Lamar: "It's really good to be here, and I'm very sad for a lot of people that have lost a lot of their money and wealth this week, man. It's pretty sad, but I'm happy to be here to try to help educate."
Caleb: "I appreciate that so much. So how could this happen—there was some lending of money, but there was something else going on. From your perspective, how did this whole thing fall apart?"
Lamar: "Well, if you think about it, the issue that I have with all of this, is not just necessarily on FTX, but it's also on those venture capital (VC) firms and the lenders that enabled them. If you think about it, they allowed FTX to use their own Monopoly money, so to speak—their own FTT token—as collateral. Can you imagine that? Could you imagine giving someone a loan against collateral that they created on their own? It seems kind of crazy, right? But that actually creates an environment where you have false valuations of things that then allow you to keep leveraging and leveraging and leveraging, until the whole thing winds up falling apart."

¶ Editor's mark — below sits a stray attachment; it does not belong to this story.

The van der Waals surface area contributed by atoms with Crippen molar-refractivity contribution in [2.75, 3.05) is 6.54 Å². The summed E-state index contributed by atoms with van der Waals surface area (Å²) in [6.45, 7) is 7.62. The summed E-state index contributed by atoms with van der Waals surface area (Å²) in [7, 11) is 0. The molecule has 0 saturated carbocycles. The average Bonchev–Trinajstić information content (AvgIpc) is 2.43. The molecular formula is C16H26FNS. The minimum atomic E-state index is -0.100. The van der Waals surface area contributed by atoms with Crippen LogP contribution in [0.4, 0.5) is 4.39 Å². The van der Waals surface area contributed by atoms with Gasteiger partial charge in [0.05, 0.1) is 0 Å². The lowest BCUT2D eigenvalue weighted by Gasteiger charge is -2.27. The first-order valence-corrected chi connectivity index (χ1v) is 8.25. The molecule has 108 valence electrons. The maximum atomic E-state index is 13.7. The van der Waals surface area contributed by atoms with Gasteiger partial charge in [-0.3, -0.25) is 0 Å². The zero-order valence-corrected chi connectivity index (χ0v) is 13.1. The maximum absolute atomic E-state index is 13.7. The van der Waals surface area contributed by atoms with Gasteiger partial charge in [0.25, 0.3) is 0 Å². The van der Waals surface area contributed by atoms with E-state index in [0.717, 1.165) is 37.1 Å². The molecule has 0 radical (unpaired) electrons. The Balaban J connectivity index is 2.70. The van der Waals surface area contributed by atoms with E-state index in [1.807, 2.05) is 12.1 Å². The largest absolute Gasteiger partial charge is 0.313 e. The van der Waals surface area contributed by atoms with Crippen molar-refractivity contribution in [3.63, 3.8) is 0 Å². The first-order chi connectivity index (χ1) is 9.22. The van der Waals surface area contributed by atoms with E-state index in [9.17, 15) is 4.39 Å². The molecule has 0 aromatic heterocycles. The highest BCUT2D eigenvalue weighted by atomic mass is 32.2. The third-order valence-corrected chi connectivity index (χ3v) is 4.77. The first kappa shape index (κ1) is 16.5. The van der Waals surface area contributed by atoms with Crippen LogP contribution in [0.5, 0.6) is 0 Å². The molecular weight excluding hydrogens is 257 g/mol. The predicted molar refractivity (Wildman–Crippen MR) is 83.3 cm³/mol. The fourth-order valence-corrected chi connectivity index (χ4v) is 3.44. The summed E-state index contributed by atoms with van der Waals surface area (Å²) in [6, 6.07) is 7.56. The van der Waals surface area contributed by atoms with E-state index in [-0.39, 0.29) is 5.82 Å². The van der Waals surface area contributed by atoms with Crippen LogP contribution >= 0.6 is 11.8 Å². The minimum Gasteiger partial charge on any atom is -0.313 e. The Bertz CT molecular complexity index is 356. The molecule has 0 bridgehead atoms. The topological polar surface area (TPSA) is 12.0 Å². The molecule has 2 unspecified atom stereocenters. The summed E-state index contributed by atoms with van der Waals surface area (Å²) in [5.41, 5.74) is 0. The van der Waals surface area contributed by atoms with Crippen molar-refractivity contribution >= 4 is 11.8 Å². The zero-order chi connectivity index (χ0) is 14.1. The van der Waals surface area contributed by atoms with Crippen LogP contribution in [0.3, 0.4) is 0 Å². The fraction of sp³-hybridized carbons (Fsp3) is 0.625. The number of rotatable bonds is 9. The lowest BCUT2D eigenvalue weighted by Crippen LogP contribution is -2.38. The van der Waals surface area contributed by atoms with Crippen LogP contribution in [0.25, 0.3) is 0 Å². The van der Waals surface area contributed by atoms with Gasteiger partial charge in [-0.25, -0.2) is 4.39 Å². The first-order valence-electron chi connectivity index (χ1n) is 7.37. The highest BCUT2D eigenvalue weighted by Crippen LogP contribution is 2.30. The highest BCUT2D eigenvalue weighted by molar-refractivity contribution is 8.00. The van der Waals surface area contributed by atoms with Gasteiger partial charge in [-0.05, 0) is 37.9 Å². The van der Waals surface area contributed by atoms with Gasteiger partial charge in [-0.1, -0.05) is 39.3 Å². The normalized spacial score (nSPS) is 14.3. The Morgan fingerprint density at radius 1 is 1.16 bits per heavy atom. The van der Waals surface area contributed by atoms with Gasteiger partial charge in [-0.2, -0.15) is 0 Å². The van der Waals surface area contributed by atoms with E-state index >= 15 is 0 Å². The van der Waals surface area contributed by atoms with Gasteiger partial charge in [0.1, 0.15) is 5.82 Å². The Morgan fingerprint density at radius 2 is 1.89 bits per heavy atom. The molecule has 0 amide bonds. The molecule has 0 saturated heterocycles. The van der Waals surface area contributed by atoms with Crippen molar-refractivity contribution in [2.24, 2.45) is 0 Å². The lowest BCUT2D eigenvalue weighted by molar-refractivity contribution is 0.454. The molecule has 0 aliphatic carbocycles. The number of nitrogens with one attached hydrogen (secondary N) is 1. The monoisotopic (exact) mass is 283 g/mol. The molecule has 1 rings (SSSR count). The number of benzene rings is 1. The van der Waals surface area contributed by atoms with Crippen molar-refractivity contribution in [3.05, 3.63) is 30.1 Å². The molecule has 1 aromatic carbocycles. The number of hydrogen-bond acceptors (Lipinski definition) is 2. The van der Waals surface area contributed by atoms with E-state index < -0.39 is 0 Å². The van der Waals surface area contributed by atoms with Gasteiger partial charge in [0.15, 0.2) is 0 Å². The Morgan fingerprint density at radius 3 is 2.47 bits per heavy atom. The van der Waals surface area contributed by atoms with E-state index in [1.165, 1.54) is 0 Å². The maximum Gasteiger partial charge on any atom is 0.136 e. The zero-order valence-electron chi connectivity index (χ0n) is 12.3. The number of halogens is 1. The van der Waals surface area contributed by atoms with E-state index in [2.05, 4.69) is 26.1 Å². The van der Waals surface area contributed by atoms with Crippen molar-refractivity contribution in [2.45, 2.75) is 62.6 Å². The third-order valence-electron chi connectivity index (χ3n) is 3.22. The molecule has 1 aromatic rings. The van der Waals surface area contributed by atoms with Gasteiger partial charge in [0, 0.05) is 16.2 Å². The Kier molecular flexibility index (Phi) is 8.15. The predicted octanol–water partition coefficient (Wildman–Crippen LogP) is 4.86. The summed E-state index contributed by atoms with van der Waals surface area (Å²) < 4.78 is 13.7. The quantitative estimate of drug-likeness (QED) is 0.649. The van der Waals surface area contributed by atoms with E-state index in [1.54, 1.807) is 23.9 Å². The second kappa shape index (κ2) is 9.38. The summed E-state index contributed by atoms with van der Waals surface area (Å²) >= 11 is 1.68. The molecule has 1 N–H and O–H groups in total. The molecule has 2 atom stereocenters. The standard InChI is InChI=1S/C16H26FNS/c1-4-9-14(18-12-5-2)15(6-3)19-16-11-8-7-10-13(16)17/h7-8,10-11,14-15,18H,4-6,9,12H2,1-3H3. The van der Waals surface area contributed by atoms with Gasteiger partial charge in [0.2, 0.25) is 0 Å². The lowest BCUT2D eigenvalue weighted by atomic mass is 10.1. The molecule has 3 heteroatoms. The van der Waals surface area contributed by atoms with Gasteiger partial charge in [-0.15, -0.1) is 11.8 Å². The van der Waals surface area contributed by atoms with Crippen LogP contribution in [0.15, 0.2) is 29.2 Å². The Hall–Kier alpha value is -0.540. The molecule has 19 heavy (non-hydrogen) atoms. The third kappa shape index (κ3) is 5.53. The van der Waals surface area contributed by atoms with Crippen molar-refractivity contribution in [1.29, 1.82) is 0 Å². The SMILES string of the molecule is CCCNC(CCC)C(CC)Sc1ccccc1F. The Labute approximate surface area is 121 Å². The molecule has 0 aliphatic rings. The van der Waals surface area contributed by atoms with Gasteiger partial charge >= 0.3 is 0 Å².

"The crazy part about most of it is that Binance actually owns some of the tokens, and that's what sent this whole thing into a spiral. When one of your major competitors owns a lot of your fake coins that you're using for collateral—when CZ got on Twitter and announced that he was going to sell all of them, that set everything into a spiral and basically pulled the curtain off The Wizard of Oz. And so everyone was able to see what was really going on behind the curtain, and of course, a lot of people—they first mentioned that Binance was going to buy FTX, but I knew that CZ was really just using that as a tactic, to basically just completely put FTX out of its misery. And that's what happened, right? They said they were going to buy it, they looked at the books, and they made another public statement like, "No, we're not after looking deeper.""